Italic vs. cursive. A roman font can be slanted (having an angle) and a cursive font can be upright (totally vertical like a roman). Urgh!|
The angle doesn't decide if a character is a 'roman' character or an 'cursive' character. This depends on the construction. To make it a bit more clear, take a look at the four big n's. As you would expect, the first letter is a roman character. But the second one as well. Although it's not totally vertical, it still has the same construction as the first 'n'. This is called a slanted roman. The third 'n' looks like an cursive, but also this one is not a real cursive. Basicly there is no difference between the second and third 'n', only some parts of the serifs have been cut off.
Compare the first three letters with the last 'n'. That's a real cursive. The big difference with the previous three is the construction. The first three are constructed from separate pen strokes. The last 'n' is constructed out of one pen stroke. This is the basic difference between roman and cursive fonts. Not the angle, but the construction.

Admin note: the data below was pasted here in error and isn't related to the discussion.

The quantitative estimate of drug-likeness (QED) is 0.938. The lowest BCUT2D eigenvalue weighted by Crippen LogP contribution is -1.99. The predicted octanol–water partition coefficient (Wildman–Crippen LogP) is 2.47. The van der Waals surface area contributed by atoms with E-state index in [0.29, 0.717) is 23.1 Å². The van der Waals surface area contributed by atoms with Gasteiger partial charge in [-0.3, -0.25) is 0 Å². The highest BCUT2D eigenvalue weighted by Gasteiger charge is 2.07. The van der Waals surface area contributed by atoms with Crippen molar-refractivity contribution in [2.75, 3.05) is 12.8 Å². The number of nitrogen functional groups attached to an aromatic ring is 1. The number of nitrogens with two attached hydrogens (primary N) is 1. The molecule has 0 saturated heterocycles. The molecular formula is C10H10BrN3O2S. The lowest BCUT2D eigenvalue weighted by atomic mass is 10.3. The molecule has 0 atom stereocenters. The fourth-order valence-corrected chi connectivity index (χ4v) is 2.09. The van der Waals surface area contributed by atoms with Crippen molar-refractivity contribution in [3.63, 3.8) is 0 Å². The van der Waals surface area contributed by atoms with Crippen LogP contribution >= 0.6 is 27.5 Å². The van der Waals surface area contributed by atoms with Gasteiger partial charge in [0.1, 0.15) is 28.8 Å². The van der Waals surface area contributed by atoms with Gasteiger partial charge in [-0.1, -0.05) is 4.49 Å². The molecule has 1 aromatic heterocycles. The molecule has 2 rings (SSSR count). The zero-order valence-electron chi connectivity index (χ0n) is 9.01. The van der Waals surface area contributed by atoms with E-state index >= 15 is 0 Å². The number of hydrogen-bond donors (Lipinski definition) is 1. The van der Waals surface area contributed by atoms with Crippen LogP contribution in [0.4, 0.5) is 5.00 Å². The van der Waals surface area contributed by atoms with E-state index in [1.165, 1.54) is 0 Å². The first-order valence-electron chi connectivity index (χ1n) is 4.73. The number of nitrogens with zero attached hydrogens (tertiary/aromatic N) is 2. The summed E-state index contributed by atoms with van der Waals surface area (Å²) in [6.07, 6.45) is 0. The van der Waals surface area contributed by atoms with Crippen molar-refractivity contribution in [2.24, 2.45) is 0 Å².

Many different explanations can be given for the difference between a 'cursive' and 'italic' from a historical point of view. However we consider this as the big difference: 'italic' is concerning the function, 'cursive' is concerning the construction. Almost anything can work as an 'italic', it doesn't even necessarily needs an angle. When making a font family with a roman and an italic font, the italic font can be constructed in many different ways. The third 'n' in the example could probably function perfectly as an italic inside your family. But don't forget, it's not always a real cursive when it's called 'italic'.